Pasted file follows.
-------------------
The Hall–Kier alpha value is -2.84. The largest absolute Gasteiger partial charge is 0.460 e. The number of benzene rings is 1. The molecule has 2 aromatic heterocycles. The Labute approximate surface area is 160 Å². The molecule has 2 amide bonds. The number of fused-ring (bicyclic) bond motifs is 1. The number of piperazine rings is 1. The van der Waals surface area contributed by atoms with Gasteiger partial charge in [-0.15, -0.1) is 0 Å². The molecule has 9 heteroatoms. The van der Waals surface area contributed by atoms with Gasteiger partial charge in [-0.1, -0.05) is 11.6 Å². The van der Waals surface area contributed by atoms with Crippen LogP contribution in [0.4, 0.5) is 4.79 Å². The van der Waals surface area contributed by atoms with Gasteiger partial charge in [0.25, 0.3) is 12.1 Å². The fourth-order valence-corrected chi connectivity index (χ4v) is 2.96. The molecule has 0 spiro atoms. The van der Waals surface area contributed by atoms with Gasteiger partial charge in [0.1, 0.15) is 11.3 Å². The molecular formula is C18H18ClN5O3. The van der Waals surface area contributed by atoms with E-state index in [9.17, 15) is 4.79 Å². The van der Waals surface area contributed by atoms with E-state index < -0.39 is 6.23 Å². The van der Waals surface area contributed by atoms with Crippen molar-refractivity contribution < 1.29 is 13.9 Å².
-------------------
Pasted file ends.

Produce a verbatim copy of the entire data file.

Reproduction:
The Hall–Kier alpha value is -2.84. The largest absolute Gasteiger partial charge is 0.460 e. The number of benzene rings is 1. The molecule has 2 aromatic heterocycles. The Labute approximate surface area is 160 Å². The molecule has 2 amide bonds. The number of fused-ring (bicyclic) bond motifs is 1. The number of piperazine rings is 1. The van der Waals surface area contributed by atoms with Gasteiger partial charge in [-0.15, -0.1) is 0 Å². The molecule has 9 heteroatoms. The van der Waals surface area contributed by atoms with Gasteiger partial charge in [-0.1, -0.05) is 11.6 Å². The van der Waals surface area contributed by atoms with Crippen LogP contribution in [0.4, 0.5) is 4.79 Å². The van der Waals surface area contributed by atoms with Gasteiger partial charge in [0.25, 0.3) is 12.1 Å². The fourth-order valence-corrected chi connectivity index (χ4v) is 2.96. The molecule has 0 spiro atoms. The van der Waals surface area contributed by atoms with Gasteiger partial charge in [0.1, 0.15) is 11.3 Å². The molecular formula is C18H18ClN5O3. The van der Waals surface area contributed by atoms with E-state index in [9.17, 15) is 4.79 Å². The van der Waals surface area contributed by atoms with E-state index < -0.39 is 6.23 Å². The van der Waals surface area contributed by atoms with Crippen molar-refractivity contribution < 1.29 is 13.9 Å².